Under-the-Radar Athletes Looking to Make A Splash at International Team Trials; Shackell Siblings Lurking


Under-the-Radar Athletes Looking to Make A Splash at International Team Trials; Shackell Siblings Lurking

This past month, hundreds of swimmers competed in either the TYR Pro Swim Series at Mission Viejo or the Indy Spring Cup in Indianapolis. For many athletes, these competitions were used as one last tuneup in preparation for the International Team Trials this month at the historic IU Natatorium in Indianapolis.

While swimmers like Katie Ledecky, Ryan Murphy, and Lilly King are expected to headline the meet, there are several other athletes flying just under the radar who could find themselves competing in Fukuoka at the 2023 World Championships. Here is a look at some of the contenders.

Kelly Pash

A senior from the University of Texas, Kelly Pash has been one of the most consistent swimmers on the collegiate level during her time on the Forty Acres. Last season at the NCAA Championships, Pash finished third in the 200 butterfly and helped lead the Longhorns to a second consecutive runnerup finish in the team standings. Additionally, two years ago, she finished third in both the 200 freestyle and 200 IM, and fifth in the 200 fly at the NCAA Championships.

So far this long-course season, Pash has put up times that have her in contention to make the World Championships team. At the TYR Pro Swim Series at Mission Viejo, Pash won the 200 fly and finished second in the 200 free. The 200 free, with relay places up for grabs, is relatively open.

Pash has been a consistent performer and this could be the summer where she breaks through and makes her first major international team.

Jack Alexy

A freestyle and backstroke specialist, Jack Alexy just completed his sophomore season at the University of California-Berkeley. During his sophomore campaign, Alexy was a major contributor, specifically in the sprint freestyle events, to the Bears’ national championship. At NCAAs, Alexy was runnerup in the 100 freestyle and added a sixth-place finish in the 50 free, swimming 40.92 and 18.87, respectively.

As Alexy gets ready to travel to Indianapolis for the International Team Trials, he’ll have a serious chance to make the World Championships team. At the Mission Viejo TYR Pro Swim Series, Alexy finished fourth in the 100 free with a time of 49.14. Earlier this season, he went 48.85 at the TYR Pro Swim Series at Westmont. That sub-49 effort is the fifth-fastest time swum by an American so far this year.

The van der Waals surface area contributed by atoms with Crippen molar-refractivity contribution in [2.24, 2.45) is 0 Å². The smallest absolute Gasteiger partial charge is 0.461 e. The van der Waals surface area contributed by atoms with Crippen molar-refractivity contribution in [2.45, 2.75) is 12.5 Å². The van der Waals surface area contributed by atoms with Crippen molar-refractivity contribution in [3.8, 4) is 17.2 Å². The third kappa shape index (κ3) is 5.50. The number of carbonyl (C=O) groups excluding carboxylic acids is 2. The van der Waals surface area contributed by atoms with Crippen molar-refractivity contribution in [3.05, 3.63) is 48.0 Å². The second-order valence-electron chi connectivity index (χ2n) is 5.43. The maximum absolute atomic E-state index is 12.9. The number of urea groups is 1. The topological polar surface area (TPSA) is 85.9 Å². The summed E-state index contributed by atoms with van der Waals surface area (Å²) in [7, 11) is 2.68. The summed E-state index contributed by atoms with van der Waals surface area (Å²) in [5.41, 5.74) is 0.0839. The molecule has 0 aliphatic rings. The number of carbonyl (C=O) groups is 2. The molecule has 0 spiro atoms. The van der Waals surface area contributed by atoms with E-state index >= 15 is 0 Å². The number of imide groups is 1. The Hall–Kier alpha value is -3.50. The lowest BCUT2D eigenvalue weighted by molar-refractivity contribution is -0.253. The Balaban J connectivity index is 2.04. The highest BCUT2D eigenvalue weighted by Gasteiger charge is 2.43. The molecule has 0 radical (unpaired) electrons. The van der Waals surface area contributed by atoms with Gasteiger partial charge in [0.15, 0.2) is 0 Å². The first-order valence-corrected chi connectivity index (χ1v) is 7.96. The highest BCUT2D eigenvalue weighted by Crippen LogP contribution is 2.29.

Alexy just recently entered the conversation to make the World Champs Team and figures to have more speed to show at Trials.

Alex Shackell

The youngest athlete on this list, Alex Shackell is a rising junior from Carmel, Indiana and the #1 ranked female recruit in the class of 2025. During her sophomore season competing for the Carmel Greyhounds, Shackell won four state titles (two relay, two individual) while setting state records in both the 50 free and the 100 fly. Her  performances at the state competition were so outstanding that her fly time of 50.89 would have placed her in the top eight in each of the last 10 NCAA Championships.

Shackell has continued to shine in the long-course pool. At the Indy Spring Cup, she went a 2:08.68 in the 200 fly, which is the fourth-fastest performance by an American this year. As Shackell gets ready for Trials later this month in her own “backyard” she comes into the competition as a serious contender to make the team. In the 200 fly, only seven tenths of a second separate the No. 2 through No. 4 performers, and Shackell also excels in the 100 fly and 100 free.

Shackell is one of the rising stars for USA Swimming and while she may be the youngest athlete on this list, she can be considered a contender to qualify for Fukuoka.

Aaron Shackell

A recently graduated senior from Carmel High School and a Cal-Berkeley commit, Aaron Shackell heads into Trials on a roll. Shackell, also ranked first in his graduating class of 2023, set the national high school record in the 200-yard free at the IHSAA State Championships. His time of 1:32.85 broke the previous mark of 1:32.99, set in 2019 by Carson Foster. On top of his 200 free performances, Shackell also won the 500 free in a time of 4:15.35, the second fastest performance in IHSAA history. 

From the start of the 2023 long course season, Shackell has been one of top 200 freestyles in the country, and is currently ranked sixth among Americans in the event. For Shackell, what makes the 200 freestyle interesting is the fact that USA Swimming could take up to six individuals in the event for relay purposes, therefore giving him a greater possibility to make the Word Championships Team. 

While Shackell has his best shot at making the team in the 200 free, he could also contend in the 200 fly, an event he won at both Juniors Nationals and Junior Pan Pacs last summer. Even though Shackell isn’t the favorite in either event, he flies just under the radar.

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11 months ago

Everyone should be on the lookout for all the previous Jr. Team members. There are some really good 18u who could make top 8 in nearly every event.

Alex Wilson
Alex Wilson
11 months ago

I suggest keeping an eye on ASU’s Jonny Kulow. While he is both young and the free dashes are always hard to predict he has the second best 100 free time this year and is improving fast under Bob Boman and Herbie Behm’s coaching.

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